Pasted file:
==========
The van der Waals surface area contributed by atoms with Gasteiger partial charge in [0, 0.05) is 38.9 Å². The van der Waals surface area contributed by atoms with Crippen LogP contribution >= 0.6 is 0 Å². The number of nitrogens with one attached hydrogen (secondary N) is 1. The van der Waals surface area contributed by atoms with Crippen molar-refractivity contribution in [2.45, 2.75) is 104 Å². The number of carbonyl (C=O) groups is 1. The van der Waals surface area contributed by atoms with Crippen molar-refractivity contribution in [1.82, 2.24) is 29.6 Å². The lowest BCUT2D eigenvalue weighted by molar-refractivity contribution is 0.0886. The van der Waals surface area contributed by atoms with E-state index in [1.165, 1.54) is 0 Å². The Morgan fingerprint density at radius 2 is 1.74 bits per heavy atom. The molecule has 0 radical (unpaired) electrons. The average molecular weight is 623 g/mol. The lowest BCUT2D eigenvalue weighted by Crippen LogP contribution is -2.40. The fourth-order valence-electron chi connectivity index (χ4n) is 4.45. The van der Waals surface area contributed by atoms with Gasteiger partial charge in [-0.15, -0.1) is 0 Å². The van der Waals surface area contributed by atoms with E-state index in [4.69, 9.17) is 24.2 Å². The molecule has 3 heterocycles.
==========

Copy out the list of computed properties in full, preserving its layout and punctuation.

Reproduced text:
The van der Waals surface area contributed by atoms with Gasteiger partial charge in [0, 0.05) is 38.9 Å². The van der Waals surface area contributed by atoms with Crippen LogP contribution >= 0.6 is 0 Å². The number of nitrogens with one attached hydrogen (secondary N) is 1. The van der Waals surface area contributed by atoms with Crippen molar-refractivity contribution in [2.45, 2.75) is 104 Å². The number of carbonyl (C=O) groups is 1. The van der Waals surface area contributed by atoms with Crippen molar-refractivity contribution in [1.82, 2.24) is 29.6 Å². The lowest BCUT2D eigenvalue weighted by molar-refractivity contribution is 0.0886. The van der Waals surface area contributed by atoms with E-state index in [1.165, 1.54) is 0 Å². The Morgan fingerprint density at radius 2 is 1.74 bits per heavy atom. The molecule has 0 radical (unpaired) electrons. The average molecular weight is 623 g/mol. The lowest BCUT2D eigenvalue weighted by Crippen LogP contribution is -2.40. The fourth-order valence-electron chi connectivity index (χ4n) is 4.45. The van der Waals surface area contributed by atoms with Gasteiger partial charge in [-0.15, -0.1) is 0 Å². The van der Waals surface area contributed by atoms with E-state index in [4.69, 9.17) is 24.2 Å². The molecule has 3 heterocycles.